US President Barack Obama has met with Cuban President Raul Castro in what is seen as a key step in the reconciliation between the two nations. Relations between the United States and Cuba are improving as the countries begin to move beyond their differences. Regarding the relationship, Mr Obama said “over time, it is possible for us to turn the page and develop a new relationship between our two countries.” Any changes or improvement in the relationship may be gradual although the meeting further strengthens the cause to normalise relations between the two countries.
The historical relationship between Cuba and the US was challenged due to Cuba’s allegiance with Russia (then the Soviet Union) and historical differences. There have been numerous trade embargos, which may be lifted in the future, which have characterised the relationship between the two countries due to their apparent ideological differences. The relationship was called into question when, in 1959, Fidel Castro and his brother Raul led a regime change that led to the establishment of a revolutionary socialist state. The change from the US-backed President Fulgencio Batista to the Castro regime with close ties to the Soviet Union led to the trade embargo in 1960. Within Washington, political reform and human rights are seen as important challenges on which Cuba may improve.
The meeting came following the Summit of the Americas in Panama that countries from North, South and Central America attended. In its seventh year, this is the first time Cuba has been represented. A leader from each country around the continent attended and the summit is an important opportunity for diplomatic meetings to take place. The relationship between Cuba and the US was a key topic of the summit which was highlighted by the welcoming comments by numerous leaders in support of the beginnings of reconciliation. The Cuban leader, Raul Castro, spoke about the disposition to “talk about everything, with patience.”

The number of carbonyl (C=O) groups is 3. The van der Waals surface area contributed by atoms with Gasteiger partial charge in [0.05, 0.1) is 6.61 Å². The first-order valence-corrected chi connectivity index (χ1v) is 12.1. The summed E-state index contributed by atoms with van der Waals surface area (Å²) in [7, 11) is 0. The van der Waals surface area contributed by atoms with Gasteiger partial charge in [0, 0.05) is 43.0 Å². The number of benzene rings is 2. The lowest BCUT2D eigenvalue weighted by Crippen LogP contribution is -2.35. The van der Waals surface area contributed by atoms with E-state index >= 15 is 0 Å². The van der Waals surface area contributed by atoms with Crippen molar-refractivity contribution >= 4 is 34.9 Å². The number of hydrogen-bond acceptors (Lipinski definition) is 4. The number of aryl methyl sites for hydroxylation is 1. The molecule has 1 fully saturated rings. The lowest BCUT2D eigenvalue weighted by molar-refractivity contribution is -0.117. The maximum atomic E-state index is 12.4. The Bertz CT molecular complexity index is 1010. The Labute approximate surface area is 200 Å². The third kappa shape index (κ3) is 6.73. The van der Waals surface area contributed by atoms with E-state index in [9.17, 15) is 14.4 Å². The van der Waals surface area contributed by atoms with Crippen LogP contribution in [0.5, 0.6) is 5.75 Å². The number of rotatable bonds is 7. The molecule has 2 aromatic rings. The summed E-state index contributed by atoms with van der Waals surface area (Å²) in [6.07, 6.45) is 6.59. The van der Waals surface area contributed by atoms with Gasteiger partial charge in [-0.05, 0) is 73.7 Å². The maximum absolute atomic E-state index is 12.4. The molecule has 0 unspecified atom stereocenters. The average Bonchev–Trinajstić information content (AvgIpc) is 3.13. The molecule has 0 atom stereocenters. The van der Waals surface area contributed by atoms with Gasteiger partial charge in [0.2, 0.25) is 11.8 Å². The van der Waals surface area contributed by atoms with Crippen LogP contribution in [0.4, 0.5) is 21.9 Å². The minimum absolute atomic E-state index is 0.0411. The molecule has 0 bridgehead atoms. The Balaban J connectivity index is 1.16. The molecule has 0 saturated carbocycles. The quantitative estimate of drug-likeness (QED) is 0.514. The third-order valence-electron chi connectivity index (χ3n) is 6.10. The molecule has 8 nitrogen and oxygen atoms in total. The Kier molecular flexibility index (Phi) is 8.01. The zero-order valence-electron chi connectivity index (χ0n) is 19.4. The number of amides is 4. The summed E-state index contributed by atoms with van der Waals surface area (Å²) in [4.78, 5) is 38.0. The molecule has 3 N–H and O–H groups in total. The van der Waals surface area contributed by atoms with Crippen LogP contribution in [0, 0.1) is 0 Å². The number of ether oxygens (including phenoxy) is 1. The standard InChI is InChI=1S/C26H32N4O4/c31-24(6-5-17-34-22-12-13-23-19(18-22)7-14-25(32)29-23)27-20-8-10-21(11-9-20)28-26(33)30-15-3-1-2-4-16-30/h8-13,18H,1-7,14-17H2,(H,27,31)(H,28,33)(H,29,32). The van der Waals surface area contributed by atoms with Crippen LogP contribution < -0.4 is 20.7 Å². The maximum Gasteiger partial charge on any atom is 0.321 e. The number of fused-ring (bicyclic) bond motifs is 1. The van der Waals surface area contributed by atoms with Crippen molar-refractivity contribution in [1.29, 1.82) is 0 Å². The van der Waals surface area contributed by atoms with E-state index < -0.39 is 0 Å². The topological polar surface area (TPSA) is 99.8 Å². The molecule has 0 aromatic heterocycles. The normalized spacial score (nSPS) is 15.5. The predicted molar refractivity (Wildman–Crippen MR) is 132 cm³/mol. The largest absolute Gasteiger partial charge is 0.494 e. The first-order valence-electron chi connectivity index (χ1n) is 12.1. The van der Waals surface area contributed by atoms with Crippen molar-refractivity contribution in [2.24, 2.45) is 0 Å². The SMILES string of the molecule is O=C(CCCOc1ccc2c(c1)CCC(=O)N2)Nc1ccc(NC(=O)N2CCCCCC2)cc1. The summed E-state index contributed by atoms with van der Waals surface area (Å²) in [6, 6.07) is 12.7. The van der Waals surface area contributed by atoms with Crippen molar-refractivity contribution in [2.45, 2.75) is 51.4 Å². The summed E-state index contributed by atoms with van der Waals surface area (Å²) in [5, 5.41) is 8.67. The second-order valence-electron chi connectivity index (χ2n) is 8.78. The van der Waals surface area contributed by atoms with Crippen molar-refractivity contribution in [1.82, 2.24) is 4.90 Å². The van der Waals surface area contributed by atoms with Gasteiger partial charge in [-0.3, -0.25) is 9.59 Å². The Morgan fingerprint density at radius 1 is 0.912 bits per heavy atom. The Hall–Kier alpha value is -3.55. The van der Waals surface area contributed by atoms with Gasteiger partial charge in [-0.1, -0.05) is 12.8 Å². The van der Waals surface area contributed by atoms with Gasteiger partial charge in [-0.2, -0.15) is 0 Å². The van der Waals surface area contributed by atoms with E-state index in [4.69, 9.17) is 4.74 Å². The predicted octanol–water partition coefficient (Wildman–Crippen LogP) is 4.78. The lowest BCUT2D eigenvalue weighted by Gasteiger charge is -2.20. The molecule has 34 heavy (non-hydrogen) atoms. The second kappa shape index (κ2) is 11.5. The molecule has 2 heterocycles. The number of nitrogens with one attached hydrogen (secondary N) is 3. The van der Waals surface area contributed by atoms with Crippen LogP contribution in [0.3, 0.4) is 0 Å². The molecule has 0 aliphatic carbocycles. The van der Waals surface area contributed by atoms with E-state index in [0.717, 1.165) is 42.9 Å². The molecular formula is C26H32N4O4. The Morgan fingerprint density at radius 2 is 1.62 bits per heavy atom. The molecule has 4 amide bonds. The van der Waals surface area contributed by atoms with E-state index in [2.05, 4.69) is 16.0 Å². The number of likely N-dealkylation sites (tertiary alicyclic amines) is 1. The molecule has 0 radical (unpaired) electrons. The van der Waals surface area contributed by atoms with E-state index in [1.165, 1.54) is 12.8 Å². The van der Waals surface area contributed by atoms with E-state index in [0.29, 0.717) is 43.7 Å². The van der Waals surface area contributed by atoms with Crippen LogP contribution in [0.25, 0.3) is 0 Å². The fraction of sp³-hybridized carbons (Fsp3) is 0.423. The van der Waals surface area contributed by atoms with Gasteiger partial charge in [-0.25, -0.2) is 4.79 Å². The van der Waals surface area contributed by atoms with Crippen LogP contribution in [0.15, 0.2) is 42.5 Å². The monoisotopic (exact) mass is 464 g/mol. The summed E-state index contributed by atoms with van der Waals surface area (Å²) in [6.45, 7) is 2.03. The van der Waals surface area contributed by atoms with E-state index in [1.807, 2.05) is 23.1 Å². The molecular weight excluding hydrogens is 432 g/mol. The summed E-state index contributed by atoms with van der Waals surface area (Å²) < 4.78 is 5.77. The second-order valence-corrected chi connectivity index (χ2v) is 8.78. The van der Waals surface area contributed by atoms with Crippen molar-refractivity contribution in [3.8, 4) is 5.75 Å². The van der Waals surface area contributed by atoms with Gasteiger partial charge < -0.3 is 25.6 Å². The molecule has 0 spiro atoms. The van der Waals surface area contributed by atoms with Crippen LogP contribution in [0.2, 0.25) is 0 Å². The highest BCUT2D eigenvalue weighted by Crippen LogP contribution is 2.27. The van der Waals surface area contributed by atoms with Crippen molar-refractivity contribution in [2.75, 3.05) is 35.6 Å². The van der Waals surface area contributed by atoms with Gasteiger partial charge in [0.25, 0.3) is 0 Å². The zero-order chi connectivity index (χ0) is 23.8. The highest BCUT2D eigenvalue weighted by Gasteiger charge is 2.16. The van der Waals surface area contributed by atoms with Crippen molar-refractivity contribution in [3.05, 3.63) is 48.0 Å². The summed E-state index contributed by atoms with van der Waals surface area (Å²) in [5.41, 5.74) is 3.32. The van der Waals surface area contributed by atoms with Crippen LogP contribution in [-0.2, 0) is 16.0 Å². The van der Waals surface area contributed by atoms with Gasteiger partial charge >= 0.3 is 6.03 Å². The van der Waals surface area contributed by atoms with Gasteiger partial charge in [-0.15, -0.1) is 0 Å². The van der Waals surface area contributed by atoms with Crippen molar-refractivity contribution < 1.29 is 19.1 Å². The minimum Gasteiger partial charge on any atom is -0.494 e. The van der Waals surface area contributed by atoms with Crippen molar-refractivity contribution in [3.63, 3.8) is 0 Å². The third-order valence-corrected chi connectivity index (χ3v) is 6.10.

This indicates that both Presidents appear to be proceeding slowly in an attempt to strengthen the reconciliation. It might be expected for the relationship to continue to normalise with each diplomatic interaction between the countries. Reconciliation with Cuba may be an important part of the legacy that President Barack Obama provides to his successor as leader. At a time when China is gaining influence in South and Central America as well as across the developing world through its financial support, the US may be seen to be attempting to increase its involvement in the region.
Following a continually questionable relationship between Venezuela and the United States it may seem that strengthening the bonds with other countries in the region is a shrewd move in improving US relations in the region. Equally, normalising relations with Cuba may provide the United States with the opportunity to further its involvement with potential reforms in the country. Increasing involvement might actually both provide the US with better relations with a country in close proximity with itself and also eventually open up the possibility of trade.
The United States appears to be changing its strategic relations with Cuba because of the realisation that the potential for change is greater with more integration. Furthermore, it might be an important way to build US involvement within the continent. It often finds challenging relations with its southern neighbours and the movement towards normalised relations with Cuba is a step towards a more effective perception of the country across the continent. The reestablishment of diplomatic relations also marks an important change of the two countries’ shared history. Although adjustments may have to be made, if the neighbours begin to consolidate the reconciliation it might be the beginning of a period of normalised and productive relations between the United States and Cuba.
How might the improvement of relations between the United States and Cuba lead to a more productive US role in Latin America?